How to keep your cool


By Jule’ Dunham

Greetings from the World of Real Estate with Julè. Life is Good!
I trust that you are doing well this week. Did you get your air conditioner maintenance scheduled or completed? May I remind you to change your air conditioner filter each and every month making sure to use the filter recommended by the manufacturer for your unit. This simple maintenance task can save you a great deal of money.
Why? Air conditioner filters will help you keep the unit from working harder than it needs to work.
There are many things that can fail on the unit, but changing the filter is a must do. We are just beginning to experience the hot summer that lies ahead.
Along with maintaining your air conditioner, maintain your body. Dehydration can cause serious problems. Stay properly hydrated and pay attention to your body’s signals when outdoors, especially in the direct sunlight. You can “eat your hydration”, such as watermelon and other fruits and vegetables.
Produce really was put on our planet for out physical benefit. Take all necessary precautions to prevent heat stroke or heat exhaustion. After all, we want you around for a long time to come. And of course, I certainly enjoy my decaf green tea-both hot and cold.
When speaking with a young couple recently, they were trying to decide whether to continue renting or purchase a home. There are several questions and other things you should consider when making this decision.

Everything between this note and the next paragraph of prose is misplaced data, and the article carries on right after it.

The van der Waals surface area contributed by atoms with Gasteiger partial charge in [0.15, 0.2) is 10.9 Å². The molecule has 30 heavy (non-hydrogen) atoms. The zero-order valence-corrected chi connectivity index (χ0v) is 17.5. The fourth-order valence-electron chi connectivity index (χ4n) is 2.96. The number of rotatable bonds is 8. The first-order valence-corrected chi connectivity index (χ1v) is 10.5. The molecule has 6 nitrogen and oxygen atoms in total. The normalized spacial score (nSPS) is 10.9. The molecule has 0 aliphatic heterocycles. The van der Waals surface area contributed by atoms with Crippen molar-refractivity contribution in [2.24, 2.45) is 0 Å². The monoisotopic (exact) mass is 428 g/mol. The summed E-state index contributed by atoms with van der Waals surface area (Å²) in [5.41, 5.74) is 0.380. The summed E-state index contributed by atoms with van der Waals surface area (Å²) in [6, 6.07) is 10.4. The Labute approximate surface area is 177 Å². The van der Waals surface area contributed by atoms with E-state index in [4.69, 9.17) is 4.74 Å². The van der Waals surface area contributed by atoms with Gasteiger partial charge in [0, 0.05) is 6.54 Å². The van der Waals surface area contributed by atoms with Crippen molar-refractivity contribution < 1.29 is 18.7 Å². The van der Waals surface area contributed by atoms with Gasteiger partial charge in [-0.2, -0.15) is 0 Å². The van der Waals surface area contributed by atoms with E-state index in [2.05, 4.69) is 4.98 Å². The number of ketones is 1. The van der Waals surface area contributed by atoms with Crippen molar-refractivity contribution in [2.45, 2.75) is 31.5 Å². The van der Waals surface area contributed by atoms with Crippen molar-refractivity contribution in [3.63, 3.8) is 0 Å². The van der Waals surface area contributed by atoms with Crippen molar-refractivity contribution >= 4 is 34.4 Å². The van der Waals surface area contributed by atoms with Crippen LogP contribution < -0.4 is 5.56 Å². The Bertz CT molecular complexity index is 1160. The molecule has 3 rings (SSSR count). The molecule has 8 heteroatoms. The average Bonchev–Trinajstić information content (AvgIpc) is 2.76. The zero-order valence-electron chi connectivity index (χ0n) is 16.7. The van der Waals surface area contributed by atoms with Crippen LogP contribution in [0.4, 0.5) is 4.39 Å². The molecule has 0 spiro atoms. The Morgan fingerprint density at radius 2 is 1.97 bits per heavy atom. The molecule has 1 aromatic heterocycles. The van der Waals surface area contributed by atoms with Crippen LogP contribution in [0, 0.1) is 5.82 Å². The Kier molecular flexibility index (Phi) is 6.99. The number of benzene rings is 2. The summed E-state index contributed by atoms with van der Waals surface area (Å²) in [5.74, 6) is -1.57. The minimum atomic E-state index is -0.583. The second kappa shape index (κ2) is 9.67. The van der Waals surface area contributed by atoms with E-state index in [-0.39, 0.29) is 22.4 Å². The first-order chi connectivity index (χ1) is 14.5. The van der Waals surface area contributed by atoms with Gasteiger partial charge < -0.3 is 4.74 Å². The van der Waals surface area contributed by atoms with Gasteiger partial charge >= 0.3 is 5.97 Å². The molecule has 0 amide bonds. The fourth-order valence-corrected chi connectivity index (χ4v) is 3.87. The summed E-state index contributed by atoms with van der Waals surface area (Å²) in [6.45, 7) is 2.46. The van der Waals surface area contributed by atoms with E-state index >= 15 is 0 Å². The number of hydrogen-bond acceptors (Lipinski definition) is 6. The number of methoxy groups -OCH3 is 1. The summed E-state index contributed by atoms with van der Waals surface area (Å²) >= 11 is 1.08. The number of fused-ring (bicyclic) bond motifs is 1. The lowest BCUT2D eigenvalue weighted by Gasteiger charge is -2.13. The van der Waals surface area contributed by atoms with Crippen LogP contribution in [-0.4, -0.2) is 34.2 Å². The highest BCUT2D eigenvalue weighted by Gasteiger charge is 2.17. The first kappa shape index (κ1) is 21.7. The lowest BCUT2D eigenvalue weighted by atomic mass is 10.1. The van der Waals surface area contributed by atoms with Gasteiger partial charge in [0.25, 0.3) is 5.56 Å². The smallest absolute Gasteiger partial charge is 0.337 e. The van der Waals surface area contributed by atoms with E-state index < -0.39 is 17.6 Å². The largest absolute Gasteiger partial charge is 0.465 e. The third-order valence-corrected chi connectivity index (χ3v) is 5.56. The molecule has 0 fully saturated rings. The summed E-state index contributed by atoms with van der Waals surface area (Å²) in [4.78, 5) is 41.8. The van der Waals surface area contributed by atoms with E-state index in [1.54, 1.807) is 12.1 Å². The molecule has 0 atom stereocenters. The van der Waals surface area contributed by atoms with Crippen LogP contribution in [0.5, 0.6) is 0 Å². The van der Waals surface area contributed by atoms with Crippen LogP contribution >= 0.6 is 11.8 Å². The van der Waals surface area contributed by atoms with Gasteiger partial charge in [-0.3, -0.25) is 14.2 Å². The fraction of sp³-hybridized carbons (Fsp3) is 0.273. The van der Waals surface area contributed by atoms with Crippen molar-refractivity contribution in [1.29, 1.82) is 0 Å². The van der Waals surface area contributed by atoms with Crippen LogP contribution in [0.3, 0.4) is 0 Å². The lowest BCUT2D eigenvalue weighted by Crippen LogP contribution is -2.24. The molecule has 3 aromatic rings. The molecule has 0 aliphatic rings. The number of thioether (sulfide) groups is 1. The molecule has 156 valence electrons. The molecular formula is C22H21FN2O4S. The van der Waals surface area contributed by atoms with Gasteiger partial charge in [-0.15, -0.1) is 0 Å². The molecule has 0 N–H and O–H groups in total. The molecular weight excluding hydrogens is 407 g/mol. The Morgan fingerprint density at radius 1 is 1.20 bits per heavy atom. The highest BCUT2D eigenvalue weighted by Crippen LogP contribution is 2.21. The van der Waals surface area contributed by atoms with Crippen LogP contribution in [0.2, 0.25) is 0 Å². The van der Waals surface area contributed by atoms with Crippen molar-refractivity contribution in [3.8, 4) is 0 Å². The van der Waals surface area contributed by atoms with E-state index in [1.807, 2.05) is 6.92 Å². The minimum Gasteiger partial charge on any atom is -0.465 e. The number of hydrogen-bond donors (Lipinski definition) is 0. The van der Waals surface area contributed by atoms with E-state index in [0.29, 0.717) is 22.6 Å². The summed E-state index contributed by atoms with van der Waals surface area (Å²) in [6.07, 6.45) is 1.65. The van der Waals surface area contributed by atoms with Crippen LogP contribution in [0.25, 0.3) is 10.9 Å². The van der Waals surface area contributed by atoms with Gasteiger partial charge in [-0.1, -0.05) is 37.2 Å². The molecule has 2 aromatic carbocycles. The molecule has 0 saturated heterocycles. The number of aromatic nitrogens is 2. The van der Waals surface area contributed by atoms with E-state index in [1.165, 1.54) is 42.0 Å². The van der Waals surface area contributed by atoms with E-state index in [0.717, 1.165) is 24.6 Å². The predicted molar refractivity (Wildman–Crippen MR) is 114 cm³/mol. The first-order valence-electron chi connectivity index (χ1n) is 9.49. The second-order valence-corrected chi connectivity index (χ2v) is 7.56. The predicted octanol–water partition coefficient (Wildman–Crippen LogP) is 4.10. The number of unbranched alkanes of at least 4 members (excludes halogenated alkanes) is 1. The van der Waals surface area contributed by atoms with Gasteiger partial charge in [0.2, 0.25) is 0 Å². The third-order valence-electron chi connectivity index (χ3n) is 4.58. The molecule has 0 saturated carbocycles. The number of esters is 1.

Let me help you with the advantages and disadvantages of “owning vs. renting”. So, here we go, “Which is Best?” What is best for you depends on your circumstances. How long will you stay in the home? Generally speaking, it takes four to seven years to break even on a home. If you are thinking about buying a home and selling it in two years, it is very unlikely that buying will be cheaper than renting.
Do you think of or need your house as an investment in your retirement plan? Americans are accustomed to their homes being a store for wealth they can liquidate in retirement as part of downsizing their lifestyle. In 2015, Gallop reported for the second straight year that more Americans named real estate as the best long-term investment, over stocks, gold, savings accounts/CDs, and bonds.
Real estate leads with 31% of Americans choosing it, followed by stocks/mutual funds, at 25%. Please note that although home prices have recovered from their pre-2006 market slump and continue to rise, the price of your home can still fall.
Are you financially ready? Owning a home is a financial commitment that requires planning how homeownership will fit into where your life is headed. Ask yourself what your budget is and if either buying or renting would require you to stretch your finances.
A frequent mistake of first-time homebuyers is comparing a month’s rent to a month’s mortgage payment.
There are many additional fees necessary to include to make a fair comparison, principal interest, property taxes, property insurance, homeowner’s associations fees, and maintenance. You are legally obligated to “maintain” your property when you make a loan on that property.